I highlighted several movies to illustrate this finding. The movie "Mad Max" and "Batman vs Superman" both have very high facebook likes, but their IMDB scores are slightly above 8.0. The movie "The Godfather" is deemed as one of the greatest movies, but its facebook popularity is hugely dwarfed by that of the "Interstellar".

## 4.4 IMDB score VS director facebook popularity

It is plausible to believe that the greatness of a movie is highly affected by its director. How does the movie IMDB scores compare with the director facebook popularity? From the plot below, it can be seen that the directors who directed movies of rating higher than 6.0 tend to have more facebook popularity than the ones who directed movies of rating lower than 6.0. And I listed the top four directors who have the most number of facebook popularity (Christopher Nolan, David Fincher, Martin Scorsese, and Quentin Tarantino), along with their four representative movies.

## 4.5 IMDB score VS top 3 actors/actresses facebook popularity

Great actors/actresses make a movie great. They are the souls of movies. How does their facebook popularity look like?

For a given movie, I scraped all the available cast members in the IMDB movie page. After retrieved the number of facebook likes for all cast members, I ranked the numbers in descending order and picked the top 3 actors/actresses. This is based on a simple assumption: leading actor/actress tends to have more facebook popularity than supporting actor/actress; and no matter how great a movie is, there will be no more than 2 leading actors/actresses. For notation purpose, I named the facebook popularity for the top 3 actor/actress as "actor_1_facebook_likes", "actor_2_facebook_likes", and "actor_3_facebook_likes". Note also that the variable "cast_total_facebook_likes" is calculated by summing up the facebook popularity of all the available cast members.

The assumption indeed matches with the plotted graph below. The top first actor/actress has the most number of facebook popularity, while the second and the third actor/actress have much lower popularity. But it can also be shown that, high facebook popularity of the leading actor/actress does not mean that a movie is of high rating.

# 5 Movie rating prediction

The prediction of movie ratings in this article is based on the following assumptions:

- The IMDB score reflects the greatness of movies. The higher, the better.
- Watching good movies is preferable to bad ones for many people.

With those 28 variables available for all scraped movies, can we predict movie rating? Before we begin, it is necessary to investigate the correlation of those variables.

## 5.1 Correlation analysis

Choosing 15 continuous variables, I plotted the correlation matrix below. Note that "imdb_score" in the matrix denote the IMDB rating score of a movie. The matrix reveals that:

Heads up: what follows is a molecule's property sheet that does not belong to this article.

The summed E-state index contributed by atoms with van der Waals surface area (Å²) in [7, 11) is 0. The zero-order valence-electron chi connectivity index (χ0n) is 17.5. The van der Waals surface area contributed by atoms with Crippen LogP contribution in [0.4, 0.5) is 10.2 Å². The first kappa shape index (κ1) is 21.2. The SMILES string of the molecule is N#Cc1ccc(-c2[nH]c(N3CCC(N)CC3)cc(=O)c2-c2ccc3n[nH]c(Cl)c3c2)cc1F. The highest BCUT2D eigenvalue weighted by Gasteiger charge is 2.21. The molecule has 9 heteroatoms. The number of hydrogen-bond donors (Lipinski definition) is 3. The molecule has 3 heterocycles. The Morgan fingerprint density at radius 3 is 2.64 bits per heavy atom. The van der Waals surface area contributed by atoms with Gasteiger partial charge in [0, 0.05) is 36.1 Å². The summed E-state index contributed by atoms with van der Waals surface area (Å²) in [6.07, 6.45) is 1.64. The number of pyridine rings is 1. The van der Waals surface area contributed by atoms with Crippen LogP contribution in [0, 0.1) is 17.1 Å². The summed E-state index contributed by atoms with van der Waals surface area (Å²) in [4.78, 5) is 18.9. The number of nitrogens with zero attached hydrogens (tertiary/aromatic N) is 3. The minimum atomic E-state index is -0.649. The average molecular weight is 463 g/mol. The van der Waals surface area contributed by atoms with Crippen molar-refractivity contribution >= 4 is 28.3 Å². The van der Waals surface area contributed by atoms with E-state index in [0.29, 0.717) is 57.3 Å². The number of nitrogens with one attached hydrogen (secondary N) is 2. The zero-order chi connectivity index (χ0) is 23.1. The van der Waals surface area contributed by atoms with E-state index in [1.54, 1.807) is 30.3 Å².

- The "cast_total_facebook_likes" has a strong positive correlation with the "actor_1_facebook_likes", and has smaller positive correlation with both "actor_2_facebook_likes" and "actor_3_facebook_likes"
- The "movie_facebook_likes" has strong correlation with "num_critic_for_reviews", meaning that the popularity of a movie in social network can be largely affected by the critics
- The "movie_facebook_likes" has relatively large correlation with the "num_voted_users"
- The movie "gross" has strong positive correlation with the "num_voted_users"

Surprisingly, there are some pairwise correlations that are perhaps counter-intuitive:

- The "imdb_score" has very small but positive correlation with the "director_facebook_likes", meaning a popular director does not necessarily mean his directed movie is great.
- The "imdb_score" has very small but positive correlation with the "actor_1_facebook_likes", meaning that an actor is popular in social network does not mean that a movie is high rating if he is the leading actor. So do supporting actors.
- The "imdb_score" has small but positive correlation with "duration". Long movies tend to have high rating.
- The "imdb_score" has small but negative correlation with "facenumber_in_poster". It is perhaps not a good idea to have many faces in movie poster if a movie wants to be great.
- The "imdb_score" has almost no correlation with "budget". Throwing money at a movie will not necessarily make it great.

## 5.2 Dimensionality reduction

The three-dimensional PCA plot shown below reveals more information than the correlation matrix. For the 15 continuous variables, we can see their relationship with the three principal components in space. The colorful points denotes all the movies. We can see that some variable vectors tend to cluster and point at similar directions, meaning that those 15 variables have multicollinearity between some variable pairs. This may lead to problem when we want to fit linear regression model to predict movie rating.

## 5.3 Multiple linear regression

Although initially I scraped 28 variables from IMDB website, many variables are not applicable to predict movie rating. I will therefore only select several critical variables.

Both the correlation matrix and the 3D PCA plot show that multicollinearity exists in the 15 continuous variables. When fitting a multiple linear regression model to predict movie rating, we need to further remove some variables to reduce multicollinearity. Therefore, I remove the following variables: "gross", "cast_total_facebook_likes", "num_critic_for_reviews", "num_voted_users", and "movie_facebook_likes". Some variables are not applicable for prediction, such as "num_voted_users" and "movie_facebook_likes", because these numbers will be unavailable before a movie is released.

The plot of the fitted multiple linear regression is illustrated below. From the "Normal Q-Q" plot, we find that the normality assumption of regression is somewhat violated.

Thus, I apply the box-cox transformation and refit the model. Although the model became uninterpretable, the assumptions of multiple linear regression, namely, no multicollinearity, normality, constant variability, and independence, are well-satisfied.